Depreciation: Recognizing the Declining Value of an Asset

 

 

 

 

 

 

Depreciation is more than just an accounting necessity. It has a greater purpose and function. Depreciation recognizes and displays the –

  • The natural decline in value of assets’ fair market values (FMVs); and
  • Allocates the costs of your assets over the time you use them.

Financial Statements Effects

Depreciation affects both your company’s Balance Sheet and Income Statement. The value of the assets on your Balance Sheet reduce as the Accumulated Depreciation account grows. Depending on the depreciation method you choose, the amount you expense each year reduces the net profit on your Income Statement.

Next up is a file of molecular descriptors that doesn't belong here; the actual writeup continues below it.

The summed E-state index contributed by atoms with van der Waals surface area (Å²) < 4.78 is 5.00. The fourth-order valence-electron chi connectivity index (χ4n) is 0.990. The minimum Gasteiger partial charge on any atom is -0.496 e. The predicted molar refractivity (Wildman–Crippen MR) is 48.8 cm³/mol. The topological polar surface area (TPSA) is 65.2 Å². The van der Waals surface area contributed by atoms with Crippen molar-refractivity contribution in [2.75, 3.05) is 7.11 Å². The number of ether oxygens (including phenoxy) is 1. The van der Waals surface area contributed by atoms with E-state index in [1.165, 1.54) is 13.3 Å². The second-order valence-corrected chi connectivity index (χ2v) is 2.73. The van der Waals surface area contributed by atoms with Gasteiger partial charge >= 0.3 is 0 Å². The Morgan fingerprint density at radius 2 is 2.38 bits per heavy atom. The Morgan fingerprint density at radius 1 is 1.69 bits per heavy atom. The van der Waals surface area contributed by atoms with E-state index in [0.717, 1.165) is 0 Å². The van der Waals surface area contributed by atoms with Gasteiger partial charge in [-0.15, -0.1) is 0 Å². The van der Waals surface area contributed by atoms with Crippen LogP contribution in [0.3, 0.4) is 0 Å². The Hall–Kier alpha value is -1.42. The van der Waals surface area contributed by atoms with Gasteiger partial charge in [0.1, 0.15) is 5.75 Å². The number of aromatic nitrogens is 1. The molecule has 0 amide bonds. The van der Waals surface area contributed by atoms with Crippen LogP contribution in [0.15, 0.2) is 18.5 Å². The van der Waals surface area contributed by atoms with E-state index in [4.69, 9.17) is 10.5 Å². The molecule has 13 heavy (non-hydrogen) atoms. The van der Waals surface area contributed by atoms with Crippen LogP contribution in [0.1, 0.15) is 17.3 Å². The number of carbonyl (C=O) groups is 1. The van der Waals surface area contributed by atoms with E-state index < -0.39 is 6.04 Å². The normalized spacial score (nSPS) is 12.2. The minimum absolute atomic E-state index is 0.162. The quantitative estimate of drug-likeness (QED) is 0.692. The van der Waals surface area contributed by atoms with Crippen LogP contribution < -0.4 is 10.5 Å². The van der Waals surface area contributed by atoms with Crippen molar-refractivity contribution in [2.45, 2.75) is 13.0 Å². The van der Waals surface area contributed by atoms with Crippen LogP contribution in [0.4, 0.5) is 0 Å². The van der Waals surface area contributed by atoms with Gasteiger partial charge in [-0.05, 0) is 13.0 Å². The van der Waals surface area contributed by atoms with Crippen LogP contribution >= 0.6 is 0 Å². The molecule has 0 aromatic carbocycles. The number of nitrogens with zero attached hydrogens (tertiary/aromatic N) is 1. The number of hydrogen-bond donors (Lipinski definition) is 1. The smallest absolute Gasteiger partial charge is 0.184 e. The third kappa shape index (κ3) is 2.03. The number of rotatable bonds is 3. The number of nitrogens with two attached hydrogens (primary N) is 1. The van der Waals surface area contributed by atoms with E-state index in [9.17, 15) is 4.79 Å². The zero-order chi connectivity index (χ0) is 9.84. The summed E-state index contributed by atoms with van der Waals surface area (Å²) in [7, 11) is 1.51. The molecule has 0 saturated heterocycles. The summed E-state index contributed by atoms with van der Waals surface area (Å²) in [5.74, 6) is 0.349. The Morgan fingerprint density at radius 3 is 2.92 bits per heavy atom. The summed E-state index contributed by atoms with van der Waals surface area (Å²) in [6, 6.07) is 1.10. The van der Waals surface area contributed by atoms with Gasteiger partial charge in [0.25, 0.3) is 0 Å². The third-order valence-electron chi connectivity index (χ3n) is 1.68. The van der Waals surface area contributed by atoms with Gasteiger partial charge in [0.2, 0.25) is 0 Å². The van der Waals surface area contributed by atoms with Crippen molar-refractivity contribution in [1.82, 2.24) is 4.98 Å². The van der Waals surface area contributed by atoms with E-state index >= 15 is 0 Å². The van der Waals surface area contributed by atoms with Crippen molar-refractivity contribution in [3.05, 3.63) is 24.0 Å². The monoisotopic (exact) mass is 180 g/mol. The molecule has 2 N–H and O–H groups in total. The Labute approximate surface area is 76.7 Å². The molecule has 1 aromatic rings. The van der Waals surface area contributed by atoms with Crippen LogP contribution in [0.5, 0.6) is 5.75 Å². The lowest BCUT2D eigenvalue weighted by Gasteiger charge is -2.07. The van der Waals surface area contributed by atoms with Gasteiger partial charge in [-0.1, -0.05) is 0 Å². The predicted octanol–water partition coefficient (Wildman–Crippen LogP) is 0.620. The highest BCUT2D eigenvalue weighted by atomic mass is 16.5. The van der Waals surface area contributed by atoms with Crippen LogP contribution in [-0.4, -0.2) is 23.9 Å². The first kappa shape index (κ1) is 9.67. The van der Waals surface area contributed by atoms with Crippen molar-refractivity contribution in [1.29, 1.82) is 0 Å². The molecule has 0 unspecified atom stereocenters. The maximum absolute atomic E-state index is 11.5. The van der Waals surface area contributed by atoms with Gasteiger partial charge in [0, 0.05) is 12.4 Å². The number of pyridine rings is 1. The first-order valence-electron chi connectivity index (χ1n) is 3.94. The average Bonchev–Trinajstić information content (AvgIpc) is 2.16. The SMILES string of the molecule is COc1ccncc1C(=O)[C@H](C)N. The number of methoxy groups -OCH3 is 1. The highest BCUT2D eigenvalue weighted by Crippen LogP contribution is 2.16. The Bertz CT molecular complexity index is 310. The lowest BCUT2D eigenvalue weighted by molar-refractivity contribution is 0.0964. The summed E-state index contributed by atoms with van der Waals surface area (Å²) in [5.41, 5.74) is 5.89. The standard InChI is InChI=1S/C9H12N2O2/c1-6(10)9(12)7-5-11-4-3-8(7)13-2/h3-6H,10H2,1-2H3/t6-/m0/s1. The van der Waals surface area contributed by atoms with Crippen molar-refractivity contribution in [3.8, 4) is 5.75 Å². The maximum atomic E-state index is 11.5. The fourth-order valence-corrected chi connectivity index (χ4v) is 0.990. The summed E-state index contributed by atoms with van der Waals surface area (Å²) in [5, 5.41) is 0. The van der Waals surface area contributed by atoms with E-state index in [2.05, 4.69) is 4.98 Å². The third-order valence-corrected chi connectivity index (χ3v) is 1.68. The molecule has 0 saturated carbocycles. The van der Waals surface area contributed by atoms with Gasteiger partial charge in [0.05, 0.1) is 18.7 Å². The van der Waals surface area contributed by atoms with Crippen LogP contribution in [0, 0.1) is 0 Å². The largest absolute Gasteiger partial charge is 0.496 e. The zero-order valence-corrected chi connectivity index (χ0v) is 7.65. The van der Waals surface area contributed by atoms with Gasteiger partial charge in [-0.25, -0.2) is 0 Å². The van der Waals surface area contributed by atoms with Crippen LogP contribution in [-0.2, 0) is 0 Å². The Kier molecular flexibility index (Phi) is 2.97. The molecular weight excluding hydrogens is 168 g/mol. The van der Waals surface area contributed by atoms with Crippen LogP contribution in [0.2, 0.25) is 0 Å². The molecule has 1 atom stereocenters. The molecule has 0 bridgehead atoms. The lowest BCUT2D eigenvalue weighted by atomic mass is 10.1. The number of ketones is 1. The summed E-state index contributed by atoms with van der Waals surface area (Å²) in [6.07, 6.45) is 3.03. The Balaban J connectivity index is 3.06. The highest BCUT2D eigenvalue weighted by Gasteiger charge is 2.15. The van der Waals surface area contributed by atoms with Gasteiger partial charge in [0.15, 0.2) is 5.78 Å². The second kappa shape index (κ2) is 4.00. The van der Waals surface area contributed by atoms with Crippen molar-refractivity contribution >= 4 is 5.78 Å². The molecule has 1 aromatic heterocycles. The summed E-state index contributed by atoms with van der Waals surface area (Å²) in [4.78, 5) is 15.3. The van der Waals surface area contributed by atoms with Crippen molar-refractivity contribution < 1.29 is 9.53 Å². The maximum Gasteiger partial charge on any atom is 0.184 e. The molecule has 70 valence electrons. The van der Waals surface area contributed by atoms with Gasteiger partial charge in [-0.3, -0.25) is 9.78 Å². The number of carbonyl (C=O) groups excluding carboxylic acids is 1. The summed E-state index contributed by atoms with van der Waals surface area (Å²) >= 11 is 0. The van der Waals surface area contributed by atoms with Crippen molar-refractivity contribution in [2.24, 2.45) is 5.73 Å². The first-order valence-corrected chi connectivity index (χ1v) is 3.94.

Tax Considerations

US tax laws seem to change yearly. Surprised? Probably not. The depreciation method you choose affects your tax liability–positively or negatively–depending on then-current tax regulations. Sometimes, the IRS even allows you to have one method on your books and another for tax purposes.

Confused yet? Ask The Carleton Group professionals to explain and advise you.

Unexpected Asset Value Changes

Rapid technological developments sometimes render some assets obsolete before their time. Accountants call this “impairment.” For example, you can’t give away that fancy dial-up modem now collecting dust. If your business still has some value attached to it, you need to record an impairment charge on your Income Statement as an added expense and reduction in asset value on your Balance Sheet.

The Carleton Group can help you make sense of depreciation realities. Getting the right depreciation advice about methods and tax consequences will help you manage your business better. Contact The Carleton Group can clear away depreciation fog, helping you see your company clearly.